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In: Asian Medicine

Abstract

This paper examines convergent discourses of cure, health and transcendence in fourth century Daoist scriptures. The therapeutic massages, inner awareness and visualisation practices described here are from a collection of revelations which became the founding documents for Shangqing (Upper Clarity) Daoism, one of the most influential sects of its time. Although formal theories organised these practices so that salvation superseded curing, in practice they were used together. This blending was achieved through a series of textual features and synæsthesic practices intended to address existential and bodily crises simultaneously. This paper shows how therapeutic interests were fundamental to soteriology, and how salvation informed therapy, thus drawing attention to the entanglements of religion and medicine in early medieval China.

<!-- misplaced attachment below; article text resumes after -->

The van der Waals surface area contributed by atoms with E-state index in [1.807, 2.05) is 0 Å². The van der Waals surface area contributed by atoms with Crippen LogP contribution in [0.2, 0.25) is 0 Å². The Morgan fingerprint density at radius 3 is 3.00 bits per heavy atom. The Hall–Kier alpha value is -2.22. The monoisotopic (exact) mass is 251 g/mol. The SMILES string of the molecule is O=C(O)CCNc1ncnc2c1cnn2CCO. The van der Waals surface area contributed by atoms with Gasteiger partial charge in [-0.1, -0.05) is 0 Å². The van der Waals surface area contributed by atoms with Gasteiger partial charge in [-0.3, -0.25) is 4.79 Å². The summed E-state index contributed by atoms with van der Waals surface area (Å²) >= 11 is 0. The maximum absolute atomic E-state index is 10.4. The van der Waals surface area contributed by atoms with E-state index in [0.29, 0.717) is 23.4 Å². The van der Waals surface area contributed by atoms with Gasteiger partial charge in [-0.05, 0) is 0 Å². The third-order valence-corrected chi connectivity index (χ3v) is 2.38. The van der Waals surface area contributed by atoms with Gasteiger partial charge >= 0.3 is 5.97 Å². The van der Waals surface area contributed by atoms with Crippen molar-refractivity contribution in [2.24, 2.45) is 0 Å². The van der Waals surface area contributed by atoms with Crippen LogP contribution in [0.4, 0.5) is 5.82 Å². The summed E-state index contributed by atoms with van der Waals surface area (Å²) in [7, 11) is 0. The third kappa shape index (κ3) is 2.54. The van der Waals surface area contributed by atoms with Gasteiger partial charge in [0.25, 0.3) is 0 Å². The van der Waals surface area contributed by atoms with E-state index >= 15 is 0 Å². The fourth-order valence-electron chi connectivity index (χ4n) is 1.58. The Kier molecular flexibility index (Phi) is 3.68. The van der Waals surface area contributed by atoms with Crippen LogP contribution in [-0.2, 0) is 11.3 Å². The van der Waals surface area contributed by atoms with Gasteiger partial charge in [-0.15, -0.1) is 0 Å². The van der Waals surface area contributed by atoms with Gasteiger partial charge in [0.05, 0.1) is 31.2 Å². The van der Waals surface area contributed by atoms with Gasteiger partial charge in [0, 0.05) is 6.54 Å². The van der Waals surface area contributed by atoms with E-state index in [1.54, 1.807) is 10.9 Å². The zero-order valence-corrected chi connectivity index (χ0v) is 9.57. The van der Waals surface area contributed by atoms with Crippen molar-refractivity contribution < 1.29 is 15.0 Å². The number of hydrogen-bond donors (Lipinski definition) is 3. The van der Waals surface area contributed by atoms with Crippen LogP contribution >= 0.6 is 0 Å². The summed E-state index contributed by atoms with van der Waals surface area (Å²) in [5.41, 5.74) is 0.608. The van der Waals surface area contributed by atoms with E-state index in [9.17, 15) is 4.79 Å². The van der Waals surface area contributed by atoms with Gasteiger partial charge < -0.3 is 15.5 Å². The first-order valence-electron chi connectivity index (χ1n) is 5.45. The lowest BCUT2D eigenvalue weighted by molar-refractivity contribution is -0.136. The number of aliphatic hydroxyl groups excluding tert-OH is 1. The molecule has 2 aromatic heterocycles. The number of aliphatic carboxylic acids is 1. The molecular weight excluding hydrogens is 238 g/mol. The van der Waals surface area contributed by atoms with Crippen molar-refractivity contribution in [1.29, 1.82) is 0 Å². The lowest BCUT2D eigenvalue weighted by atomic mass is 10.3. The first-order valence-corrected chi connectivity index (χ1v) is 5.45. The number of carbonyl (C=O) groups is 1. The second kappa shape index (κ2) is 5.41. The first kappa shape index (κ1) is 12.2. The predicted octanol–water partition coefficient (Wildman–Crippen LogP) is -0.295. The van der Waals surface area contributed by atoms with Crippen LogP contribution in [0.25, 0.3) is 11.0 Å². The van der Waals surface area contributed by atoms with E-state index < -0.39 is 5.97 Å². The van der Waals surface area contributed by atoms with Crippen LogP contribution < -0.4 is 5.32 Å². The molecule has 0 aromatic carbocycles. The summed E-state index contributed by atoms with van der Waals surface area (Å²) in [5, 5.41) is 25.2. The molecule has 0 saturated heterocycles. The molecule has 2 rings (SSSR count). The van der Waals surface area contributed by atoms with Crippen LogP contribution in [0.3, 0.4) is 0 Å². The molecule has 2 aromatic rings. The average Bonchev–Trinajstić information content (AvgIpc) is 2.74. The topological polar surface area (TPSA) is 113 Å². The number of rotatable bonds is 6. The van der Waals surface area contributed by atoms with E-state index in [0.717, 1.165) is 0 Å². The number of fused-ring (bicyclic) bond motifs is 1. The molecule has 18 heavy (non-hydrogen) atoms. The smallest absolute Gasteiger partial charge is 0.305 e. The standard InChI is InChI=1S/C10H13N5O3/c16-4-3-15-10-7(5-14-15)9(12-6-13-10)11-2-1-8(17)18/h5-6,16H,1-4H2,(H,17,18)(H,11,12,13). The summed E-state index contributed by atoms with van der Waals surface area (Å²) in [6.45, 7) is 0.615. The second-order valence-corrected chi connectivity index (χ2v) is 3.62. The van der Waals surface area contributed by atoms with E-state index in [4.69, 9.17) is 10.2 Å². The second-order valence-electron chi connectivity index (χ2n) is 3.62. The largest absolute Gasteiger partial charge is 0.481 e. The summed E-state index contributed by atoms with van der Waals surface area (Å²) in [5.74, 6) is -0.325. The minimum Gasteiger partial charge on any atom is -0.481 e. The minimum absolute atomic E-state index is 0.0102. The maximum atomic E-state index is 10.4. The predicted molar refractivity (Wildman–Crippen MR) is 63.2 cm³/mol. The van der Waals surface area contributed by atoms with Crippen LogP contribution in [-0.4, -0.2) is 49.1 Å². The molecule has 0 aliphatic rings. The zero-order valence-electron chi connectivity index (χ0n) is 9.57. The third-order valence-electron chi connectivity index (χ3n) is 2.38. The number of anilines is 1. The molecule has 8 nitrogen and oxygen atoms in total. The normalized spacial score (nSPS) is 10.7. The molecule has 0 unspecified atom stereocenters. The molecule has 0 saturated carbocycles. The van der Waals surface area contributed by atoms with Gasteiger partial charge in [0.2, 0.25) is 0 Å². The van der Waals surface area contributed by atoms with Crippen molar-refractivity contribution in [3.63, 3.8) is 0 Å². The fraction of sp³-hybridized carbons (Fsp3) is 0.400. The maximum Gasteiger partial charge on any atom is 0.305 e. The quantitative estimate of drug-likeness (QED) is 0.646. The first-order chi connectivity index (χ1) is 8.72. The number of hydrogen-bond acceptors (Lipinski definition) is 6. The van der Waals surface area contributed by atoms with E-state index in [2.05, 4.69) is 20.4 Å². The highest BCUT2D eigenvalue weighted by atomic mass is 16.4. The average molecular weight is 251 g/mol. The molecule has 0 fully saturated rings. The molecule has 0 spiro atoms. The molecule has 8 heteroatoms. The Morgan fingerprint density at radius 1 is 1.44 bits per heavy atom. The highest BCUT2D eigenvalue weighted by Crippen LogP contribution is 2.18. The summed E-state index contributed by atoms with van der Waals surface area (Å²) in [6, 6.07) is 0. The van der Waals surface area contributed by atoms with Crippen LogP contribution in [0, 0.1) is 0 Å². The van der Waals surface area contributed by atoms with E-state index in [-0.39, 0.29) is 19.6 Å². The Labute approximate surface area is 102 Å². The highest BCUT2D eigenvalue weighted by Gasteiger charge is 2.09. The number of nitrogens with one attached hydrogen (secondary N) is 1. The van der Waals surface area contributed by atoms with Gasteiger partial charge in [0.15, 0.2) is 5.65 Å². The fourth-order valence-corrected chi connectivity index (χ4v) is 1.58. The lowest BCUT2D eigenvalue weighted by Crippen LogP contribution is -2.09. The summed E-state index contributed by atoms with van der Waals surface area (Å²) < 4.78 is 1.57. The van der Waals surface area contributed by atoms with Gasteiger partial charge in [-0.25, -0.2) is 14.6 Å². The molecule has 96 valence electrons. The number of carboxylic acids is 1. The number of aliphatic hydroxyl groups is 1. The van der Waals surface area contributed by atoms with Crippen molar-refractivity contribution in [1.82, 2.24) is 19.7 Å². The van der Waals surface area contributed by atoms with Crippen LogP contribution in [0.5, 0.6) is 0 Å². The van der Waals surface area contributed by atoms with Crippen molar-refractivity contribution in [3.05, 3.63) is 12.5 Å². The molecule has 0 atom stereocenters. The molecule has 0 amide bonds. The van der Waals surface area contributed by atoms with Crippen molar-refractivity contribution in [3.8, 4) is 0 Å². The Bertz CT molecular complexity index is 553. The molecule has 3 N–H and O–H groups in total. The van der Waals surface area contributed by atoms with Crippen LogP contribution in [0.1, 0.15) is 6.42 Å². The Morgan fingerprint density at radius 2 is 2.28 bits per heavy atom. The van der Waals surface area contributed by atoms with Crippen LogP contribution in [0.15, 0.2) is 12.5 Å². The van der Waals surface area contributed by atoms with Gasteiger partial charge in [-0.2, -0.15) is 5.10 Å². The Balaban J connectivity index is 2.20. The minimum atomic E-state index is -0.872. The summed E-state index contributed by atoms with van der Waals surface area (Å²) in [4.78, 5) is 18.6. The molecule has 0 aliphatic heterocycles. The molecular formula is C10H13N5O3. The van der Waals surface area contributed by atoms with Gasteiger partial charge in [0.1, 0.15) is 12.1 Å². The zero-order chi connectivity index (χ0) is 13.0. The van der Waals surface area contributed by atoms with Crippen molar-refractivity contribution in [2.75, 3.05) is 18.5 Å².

In: Asian Medicine
In: Imagining Chinese Medicine